Eddie Stobart investors face long haul under DBAY rescue deal

12 November 2019, 17:55 | Updated: 12 November 2019, 20:59

Shareholders who bought into one of Britain’s biggest logistics companies when it floated two years ago face seeing a savage cut to the value of their investments as part of a controversial rescue deal.

Sky News has learnt that a proposed offer for Eddie Stobart Logistics from its former controlling shareholder, DBAY Advisors, would be at a huge discount to the price at which its shares were suspended in August.

City sources said that the DBAY proposal would involve an underwritten share issue that would result in it owning a majority stake in Eddie Stobart, the haulier known for its distinctive red and green lorries.

The precise structure of the deal is unclear but would require a shareholder vote to approve it.

Details were still being finalised on Tuesday evening.

One source described Eddie Stobart's existing equity as "virtually worthless" and said that the DBAY proposal had been pitched as "a rescue proposal aimed at salvaging thousands of jobs".

The company's shares were suspended at 71p - giving it an equity value of nearly £270m - when it emerged that an accounting scandal had resulted in investors being misled about the true state of its balance sheet.

Eddie Stobart has been trying to finalise its half-year results since the summer.

After promising to publish them in September, however, the figures have yet to emerge.

The absence of accurate information about its finances is said to be hampering the ability of rival Wincanton to make a firm offer for the company.

Wincanton has been set a deadline of Friday to table a bid, although it was unclear whether such an offer would emerge given the chaotic state of Eddie Stobart's business.

A heavily discounted proposal from DBAY to take control of Eddie Stobart would be structured as a sale and purchase agreement and include a commitment to finance the company's operations, according to insiders.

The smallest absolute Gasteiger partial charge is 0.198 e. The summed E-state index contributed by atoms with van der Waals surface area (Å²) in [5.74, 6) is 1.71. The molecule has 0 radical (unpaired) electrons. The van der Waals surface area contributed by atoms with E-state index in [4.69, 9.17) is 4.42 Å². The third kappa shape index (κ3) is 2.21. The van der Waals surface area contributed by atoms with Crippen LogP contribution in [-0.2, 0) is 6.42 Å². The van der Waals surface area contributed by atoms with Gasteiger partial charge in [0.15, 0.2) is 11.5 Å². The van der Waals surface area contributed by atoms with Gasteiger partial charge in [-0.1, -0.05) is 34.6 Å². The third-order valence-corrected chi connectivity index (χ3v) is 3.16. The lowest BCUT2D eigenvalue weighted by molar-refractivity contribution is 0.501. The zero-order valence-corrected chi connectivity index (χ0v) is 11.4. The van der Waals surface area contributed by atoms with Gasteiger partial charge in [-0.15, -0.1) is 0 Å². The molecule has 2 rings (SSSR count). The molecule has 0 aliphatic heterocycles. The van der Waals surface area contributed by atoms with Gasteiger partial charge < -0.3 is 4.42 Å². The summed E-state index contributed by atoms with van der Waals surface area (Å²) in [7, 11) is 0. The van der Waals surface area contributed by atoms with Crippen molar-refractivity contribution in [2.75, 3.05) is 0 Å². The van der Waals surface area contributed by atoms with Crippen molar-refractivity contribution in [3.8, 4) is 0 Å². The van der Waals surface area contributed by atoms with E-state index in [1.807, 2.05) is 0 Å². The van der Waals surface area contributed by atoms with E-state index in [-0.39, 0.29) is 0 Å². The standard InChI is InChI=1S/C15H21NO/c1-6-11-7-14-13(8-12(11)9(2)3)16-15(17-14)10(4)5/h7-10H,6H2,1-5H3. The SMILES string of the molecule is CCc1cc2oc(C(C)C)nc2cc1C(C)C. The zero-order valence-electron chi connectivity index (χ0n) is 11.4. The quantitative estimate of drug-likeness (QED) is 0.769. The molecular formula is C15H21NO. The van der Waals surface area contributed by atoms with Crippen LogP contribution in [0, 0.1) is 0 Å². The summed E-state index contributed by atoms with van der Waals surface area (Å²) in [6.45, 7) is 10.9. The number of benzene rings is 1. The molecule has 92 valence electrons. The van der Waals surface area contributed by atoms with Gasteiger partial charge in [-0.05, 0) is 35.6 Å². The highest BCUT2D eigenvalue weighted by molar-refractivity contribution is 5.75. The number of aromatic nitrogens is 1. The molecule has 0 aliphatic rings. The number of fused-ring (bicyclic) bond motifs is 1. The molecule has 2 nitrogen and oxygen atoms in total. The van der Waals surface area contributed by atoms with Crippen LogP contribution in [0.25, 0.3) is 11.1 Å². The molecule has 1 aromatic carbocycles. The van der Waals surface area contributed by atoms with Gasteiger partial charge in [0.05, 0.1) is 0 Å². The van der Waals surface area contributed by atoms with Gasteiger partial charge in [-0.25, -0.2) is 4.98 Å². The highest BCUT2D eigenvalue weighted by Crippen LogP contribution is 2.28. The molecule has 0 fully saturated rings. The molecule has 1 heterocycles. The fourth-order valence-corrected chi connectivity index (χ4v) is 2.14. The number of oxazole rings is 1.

It would also leave the business listed on the stock market, they added.

Such a deal would be hugely controversial, however, given that DBAY reaped a huge windfall when it floated Eddie Stobart at 160p-a-share in 2017.

It would also be contentious because the independent shareholders who held a minority of the company in future would have little influence over its governance, finances or operations.

DBAY still owns just over 10% of the company.

Eddie Stobart's lenders recently drafted in Alvarez & Marsal (A&M;) to advise them on a potential restructuring.

Any proposal to refinance the company would not be able to proceed without the lenders' backing.

Deloitte is working alongside bankers at Rothschild on the discussions with its lenders.

Eddie Stobart had net debts of about £155m at the half-year stage, with the company potentially facing administration if the banks do not support a rescue.

A vehicle controlled by Andrew Tinkler, the former boss of Stobart Group, the owner of Southend airport, has been working on an alternative refinancing proposal that is said to have the backing of a number of independent shareholders.

DBAY Advisors bought 51% of Eddie Stobart from Stobart Group when Mr Tinkler was running the combined entity five years ago.

Eddie Stobart's descent into crisis has prompted the ousting of its chief executive, Alex Laffey, and the installation of Sebastian Desmareux as his interim successor.

The latest twists add to the continuing intrigue surrounding the Stobart name.

Last year, Mr Tinkler was sacked as a director of Stobart Group before he mounted a legal case to be reinstated, accusing the board of gerrymandering the vote to keep him at bay.

A bitter legal fight ensued which found that Mr Tinkler had breached his director's duties but also resulted in Stobart withdrawing its allegation that he had made improper expenses claims.

Mr Tinkler has a considerable following in the City, having delivered a total return to shareholders of 261% during his ten-year tenure at the helm of the unified Stobart Group.

His acrimonious departure has not diminished his desire to play a role in the future of the two companies which carry the Stobart name.

Mr Tinkler still owns about 5% of Stobart Group, which has operations in aviation, energy and infrastructure.

To complicate matters, Stobart Group also has an economic interest in its former sister company.

The crisis at Eddie Stobart has been among the factors in the woes of the former star fund manager Neil Woodford, whose investment firm owns more than 20% of the company.

Eddie Stobart, DBAY and Wincanton declined to comment, while Mr Tinkler could not be reached.